Reconceptualizing Norm Conflict in International Law

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| May 27, 2024

Norm conflict

Editor’s Note: This post is drawn from the author’s article-length work, “Reconceptualizing Norm Conflict in International Law,” recently published in The Asian Journal of International Law.

Representative of the traditional approach to defining “norm conflict” under international law, the International Law Commission (ILC) Fragmentation Report defines “norm conflict” as a situation where two norms “point to different directions” or where “two rules or principles suggest different ways of dealing with a problem.”

Under this traditional approach, norms are understood to be pointing in “different directions” when the “fundamental functions” of these norms differ as a matter of deontic logic. These “functions” of norms may include: to require (or “command”) certain actions; to disallow (or “prohibit”) certain actions; to allow certain actions (“permit”); or to not require certain actions (“exempt”).

Accordingly, a “norm conflict” arises when one norm commands a certain action but another norm prohibits the same action (sometimes referred to as the “strict” definition of norm conflict, encompassing a “necessary conflict” or “contrary conflict”). A norm conflict also arises when one norm prohibits a certain action, while another norm permits it or when one norm commands a certain action, while another norm exempts it (sometimes referred to as the “broad” definition of norm conflict, encompassing a “potential conflict” or a “contradictory conflict”).

The traditional approach relies solely on the functions of the norms expressed in their texts to define norm conflict. This is, however, inadequate to describe the mental experience of (in)compatibility between two norms in their contexts, which is the real basis for our recognition of norm conflict in practice, as will be illustrated below.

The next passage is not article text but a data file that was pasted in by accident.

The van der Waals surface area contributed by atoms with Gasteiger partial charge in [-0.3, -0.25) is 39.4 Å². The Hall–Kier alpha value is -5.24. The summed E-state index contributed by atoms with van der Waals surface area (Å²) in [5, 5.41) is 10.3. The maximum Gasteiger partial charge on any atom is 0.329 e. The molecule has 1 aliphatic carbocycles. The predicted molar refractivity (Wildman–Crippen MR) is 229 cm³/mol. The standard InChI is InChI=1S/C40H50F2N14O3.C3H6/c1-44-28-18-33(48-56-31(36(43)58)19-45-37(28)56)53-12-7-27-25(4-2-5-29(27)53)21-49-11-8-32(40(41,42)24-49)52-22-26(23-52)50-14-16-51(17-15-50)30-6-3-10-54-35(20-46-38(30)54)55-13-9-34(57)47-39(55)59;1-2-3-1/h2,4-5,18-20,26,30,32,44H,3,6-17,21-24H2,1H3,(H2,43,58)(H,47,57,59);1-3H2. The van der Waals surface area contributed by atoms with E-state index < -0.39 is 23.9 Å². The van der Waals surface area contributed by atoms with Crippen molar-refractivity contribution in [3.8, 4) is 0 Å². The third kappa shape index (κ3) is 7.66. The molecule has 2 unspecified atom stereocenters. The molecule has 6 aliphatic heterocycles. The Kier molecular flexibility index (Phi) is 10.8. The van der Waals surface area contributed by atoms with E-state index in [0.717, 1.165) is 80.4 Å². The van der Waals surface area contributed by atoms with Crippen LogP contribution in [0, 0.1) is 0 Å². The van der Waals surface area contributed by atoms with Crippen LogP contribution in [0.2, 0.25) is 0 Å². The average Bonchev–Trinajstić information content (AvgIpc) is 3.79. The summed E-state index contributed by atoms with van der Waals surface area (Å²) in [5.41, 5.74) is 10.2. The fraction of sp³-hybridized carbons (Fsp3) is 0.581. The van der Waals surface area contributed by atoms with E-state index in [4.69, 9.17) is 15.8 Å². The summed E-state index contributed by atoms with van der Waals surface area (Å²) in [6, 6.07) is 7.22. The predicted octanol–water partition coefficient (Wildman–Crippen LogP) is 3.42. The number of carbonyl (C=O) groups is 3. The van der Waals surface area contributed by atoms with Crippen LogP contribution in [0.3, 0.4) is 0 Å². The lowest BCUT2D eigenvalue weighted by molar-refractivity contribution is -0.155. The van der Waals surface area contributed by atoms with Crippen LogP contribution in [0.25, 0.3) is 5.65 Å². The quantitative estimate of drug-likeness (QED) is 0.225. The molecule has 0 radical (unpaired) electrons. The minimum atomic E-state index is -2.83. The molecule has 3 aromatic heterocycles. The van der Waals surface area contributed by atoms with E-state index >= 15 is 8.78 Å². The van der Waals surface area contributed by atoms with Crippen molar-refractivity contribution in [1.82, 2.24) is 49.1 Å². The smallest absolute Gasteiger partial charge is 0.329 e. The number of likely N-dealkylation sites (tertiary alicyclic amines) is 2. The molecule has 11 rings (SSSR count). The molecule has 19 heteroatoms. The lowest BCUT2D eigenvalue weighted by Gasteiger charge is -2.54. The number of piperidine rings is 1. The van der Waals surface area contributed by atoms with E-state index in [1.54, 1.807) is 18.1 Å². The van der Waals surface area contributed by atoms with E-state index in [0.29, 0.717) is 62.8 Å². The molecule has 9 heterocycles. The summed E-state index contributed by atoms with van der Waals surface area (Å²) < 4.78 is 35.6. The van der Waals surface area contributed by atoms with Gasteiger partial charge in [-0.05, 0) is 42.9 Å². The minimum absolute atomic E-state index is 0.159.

Norm Conflict in the Jus ad Bellum and Jus in Bello

The jus ad bellum prohibits the use of force in international relations against the territorial integrity or political independence of any State or in any other manner inconsistent with the purposes of the United Nations. Yet the jus in bello commands an occupying power, even one that violates the jus ad bellum, to take all the measures in its power to restore and ensure, as far as possible, public order and safety. The latter may call for positive actions that could involve the use of force implicating the former.

Under deontic logic, the prohibitive norms under the jus ad bellum would conflict with the commanding norms under the jus in bello. In practice, however, few would recognize that such a conflict exists. This mismatch suggests that our actual recognition of a “strict conflict” between two norms is not based on their deontological incompatibility—the fact that their normative functions according to their texts cannot be fulfilled simultaneously—but on the experience of their incompatibility based on their contexts. Put differently, the fact that two legal norms cannot, without logical contradiction, be complied with simultaneously according to their texts (triggering a strict conflict as defined under the traditional approach) does not mean these norms should not, as a policy matter, coexist and be co-applied, in view of their contexts.

In the example above, by complying with the jus in bello norm of using force to maintain public order in occupied territories, an aggressor would necessarily violate the prohibition on the use of force under the jus ad bellum. Nevertheless, the two norms can meaningfully, and should as a matter of policy, coexist and be co-applied because they pursue distinct yet compatible goals. The purpose of the jus ad bellum is to prohibit political violence in international relations—subject to justified exceptions—and the goal of the jus in bello is to manage political violence, whether or not that violence is justified. These are distinct but compatible aims, which render the norms that implement them, despite their contrary directions, experientially compatible.